Early insect physiologists recognized the importance of gut physicochemistry, primarily pH, redox potential, and ionic strength, on digestive processes, but studies to date have been primarily restricted to keratin- and wood-feeding insects. Recent investigations show that herbivorous insects have a broad range of gut redox conditions, with pHs ranging from 6.0 to 11.8 and measured redox potentials from -200 to +240 mV. The redox state of the gut is largely dependent on pH, which is well regulated, and the redox activity of ingested material, including plant chemicals, at that pH. Inter- and intraspecific variation in midgut redox conditions appears to be substantial enough to affect digestion via effects on the structure and function of dietary proteins and proteolytic enzymes. The impact of reducing conditions on proteins probably depends on characteristics such as tertiary structure and the number and arrangement of disulfide linkages. In addition to the effects of reducing conditions in dietary proteins, there can be effects on the activities of digestive enzymes, depending on their structure and the nature of their catalytic site. We speculate that phylogenetic and environmental determinants of gut physicochemistry may place constraints on the efficacy of different digestive processes, and may thus influence the evolution of digestive strategies in insects.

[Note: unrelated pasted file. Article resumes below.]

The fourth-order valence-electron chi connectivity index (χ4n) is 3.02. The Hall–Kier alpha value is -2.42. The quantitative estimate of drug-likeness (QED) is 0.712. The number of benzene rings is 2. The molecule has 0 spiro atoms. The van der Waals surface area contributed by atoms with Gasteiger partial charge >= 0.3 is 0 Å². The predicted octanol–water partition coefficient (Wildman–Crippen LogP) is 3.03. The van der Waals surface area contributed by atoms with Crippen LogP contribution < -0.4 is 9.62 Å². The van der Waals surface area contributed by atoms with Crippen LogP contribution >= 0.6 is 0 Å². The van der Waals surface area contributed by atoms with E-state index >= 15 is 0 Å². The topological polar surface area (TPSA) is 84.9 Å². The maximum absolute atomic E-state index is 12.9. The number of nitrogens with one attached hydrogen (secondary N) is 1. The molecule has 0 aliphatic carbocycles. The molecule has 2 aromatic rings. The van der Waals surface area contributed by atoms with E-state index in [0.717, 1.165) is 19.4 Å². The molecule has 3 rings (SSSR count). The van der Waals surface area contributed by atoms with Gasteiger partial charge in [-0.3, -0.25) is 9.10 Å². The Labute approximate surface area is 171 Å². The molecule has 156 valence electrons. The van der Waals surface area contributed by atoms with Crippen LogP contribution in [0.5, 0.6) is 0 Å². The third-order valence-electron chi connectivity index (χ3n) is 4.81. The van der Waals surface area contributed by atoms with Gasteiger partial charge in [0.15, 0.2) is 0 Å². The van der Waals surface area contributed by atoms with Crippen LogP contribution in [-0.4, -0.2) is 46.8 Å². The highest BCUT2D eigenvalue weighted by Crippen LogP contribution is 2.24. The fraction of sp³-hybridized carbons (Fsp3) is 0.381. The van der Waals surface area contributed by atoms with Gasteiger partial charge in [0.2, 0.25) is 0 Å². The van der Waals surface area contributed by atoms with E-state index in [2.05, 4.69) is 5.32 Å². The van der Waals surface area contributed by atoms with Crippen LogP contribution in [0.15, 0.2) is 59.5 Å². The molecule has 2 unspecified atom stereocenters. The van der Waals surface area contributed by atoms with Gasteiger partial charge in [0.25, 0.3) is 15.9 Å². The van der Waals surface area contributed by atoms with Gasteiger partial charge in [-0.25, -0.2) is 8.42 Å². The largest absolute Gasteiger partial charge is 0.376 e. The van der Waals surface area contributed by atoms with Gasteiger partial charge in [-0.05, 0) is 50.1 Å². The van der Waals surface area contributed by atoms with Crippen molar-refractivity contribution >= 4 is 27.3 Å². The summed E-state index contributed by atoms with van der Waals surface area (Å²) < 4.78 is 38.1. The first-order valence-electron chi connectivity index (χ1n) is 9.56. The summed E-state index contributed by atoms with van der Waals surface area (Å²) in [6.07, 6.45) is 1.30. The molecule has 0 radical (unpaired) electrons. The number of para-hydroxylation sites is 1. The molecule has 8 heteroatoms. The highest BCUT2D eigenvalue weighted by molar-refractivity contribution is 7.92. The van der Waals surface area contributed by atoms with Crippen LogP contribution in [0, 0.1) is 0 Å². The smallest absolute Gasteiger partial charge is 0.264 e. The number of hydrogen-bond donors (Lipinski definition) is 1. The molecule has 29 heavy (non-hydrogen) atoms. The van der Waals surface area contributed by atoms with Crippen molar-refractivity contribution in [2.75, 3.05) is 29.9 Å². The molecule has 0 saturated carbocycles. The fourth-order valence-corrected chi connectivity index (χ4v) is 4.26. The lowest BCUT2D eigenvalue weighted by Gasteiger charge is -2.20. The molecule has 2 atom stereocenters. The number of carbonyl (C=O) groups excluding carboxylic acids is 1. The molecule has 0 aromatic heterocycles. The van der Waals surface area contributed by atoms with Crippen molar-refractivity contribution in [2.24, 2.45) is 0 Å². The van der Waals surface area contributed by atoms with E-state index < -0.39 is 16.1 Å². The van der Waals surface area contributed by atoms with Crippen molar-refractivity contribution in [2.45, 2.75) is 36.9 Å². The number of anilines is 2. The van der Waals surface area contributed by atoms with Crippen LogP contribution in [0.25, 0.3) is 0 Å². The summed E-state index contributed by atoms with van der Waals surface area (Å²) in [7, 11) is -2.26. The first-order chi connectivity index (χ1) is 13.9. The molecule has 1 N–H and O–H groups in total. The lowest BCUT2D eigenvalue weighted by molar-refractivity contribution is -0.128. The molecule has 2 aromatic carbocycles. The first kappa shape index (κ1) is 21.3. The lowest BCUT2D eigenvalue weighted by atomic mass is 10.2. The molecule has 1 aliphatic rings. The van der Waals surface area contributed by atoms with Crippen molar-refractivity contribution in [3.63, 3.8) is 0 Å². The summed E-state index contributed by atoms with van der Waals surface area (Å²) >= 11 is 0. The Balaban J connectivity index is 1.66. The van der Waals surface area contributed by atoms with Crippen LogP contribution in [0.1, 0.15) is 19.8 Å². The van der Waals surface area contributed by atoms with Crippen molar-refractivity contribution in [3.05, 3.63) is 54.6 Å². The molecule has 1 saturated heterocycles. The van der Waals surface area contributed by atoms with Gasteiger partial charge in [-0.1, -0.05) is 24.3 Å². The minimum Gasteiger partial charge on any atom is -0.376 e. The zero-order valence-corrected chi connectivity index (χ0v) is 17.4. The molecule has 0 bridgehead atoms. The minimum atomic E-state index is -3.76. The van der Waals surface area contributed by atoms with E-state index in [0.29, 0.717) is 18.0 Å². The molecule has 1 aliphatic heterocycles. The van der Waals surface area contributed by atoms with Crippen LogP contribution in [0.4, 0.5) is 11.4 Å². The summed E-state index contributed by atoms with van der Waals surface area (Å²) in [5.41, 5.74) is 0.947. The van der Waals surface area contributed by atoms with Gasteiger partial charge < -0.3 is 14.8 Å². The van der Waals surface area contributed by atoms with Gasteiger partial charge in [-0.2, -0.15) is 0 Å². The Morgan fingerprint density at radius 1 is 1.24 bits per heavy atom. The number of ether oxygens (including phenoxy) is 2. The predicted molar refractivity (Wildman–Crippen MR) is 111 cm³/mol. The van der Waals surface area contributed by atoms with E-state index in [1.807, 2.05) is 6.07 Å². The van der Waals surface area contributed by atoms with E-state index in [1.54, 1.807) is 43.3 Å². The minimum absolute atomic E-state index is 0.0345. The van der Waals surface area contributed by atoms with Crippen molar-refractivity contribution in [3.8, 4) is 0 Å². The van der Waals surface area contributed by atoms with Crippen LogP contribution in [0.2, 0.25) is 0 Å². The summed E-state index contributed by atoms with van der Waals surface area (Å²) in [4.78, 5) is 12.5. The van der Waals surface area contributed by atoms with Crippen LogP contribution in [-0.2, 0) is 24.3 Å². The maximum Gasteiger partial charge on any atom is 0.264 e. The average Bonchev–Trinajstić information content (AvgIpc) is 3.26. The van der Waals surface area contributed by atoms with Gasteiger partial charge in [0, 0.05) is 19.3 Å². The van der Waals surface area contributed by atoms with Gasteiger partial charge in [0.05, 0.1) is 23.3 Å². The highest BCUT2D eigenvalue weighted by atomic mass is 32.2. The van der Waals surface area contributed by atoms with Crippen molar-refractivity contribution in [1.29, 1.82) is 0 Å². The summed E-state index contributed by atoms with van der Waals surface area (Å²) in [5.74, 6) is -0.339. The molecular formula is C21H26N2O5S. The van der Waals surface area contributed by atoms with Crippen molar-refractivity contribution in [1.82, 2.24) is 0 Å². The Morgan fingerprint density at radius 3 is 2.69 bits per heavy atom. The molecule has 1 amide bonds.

|Original language||English (US)|
|Number of pages||21|
|Journal||Archives of Insect Biochemistry and Physiology|
|State||Published - Jan 1 1996|
All Science Journal Classification (ASJC) codes
- Insect Science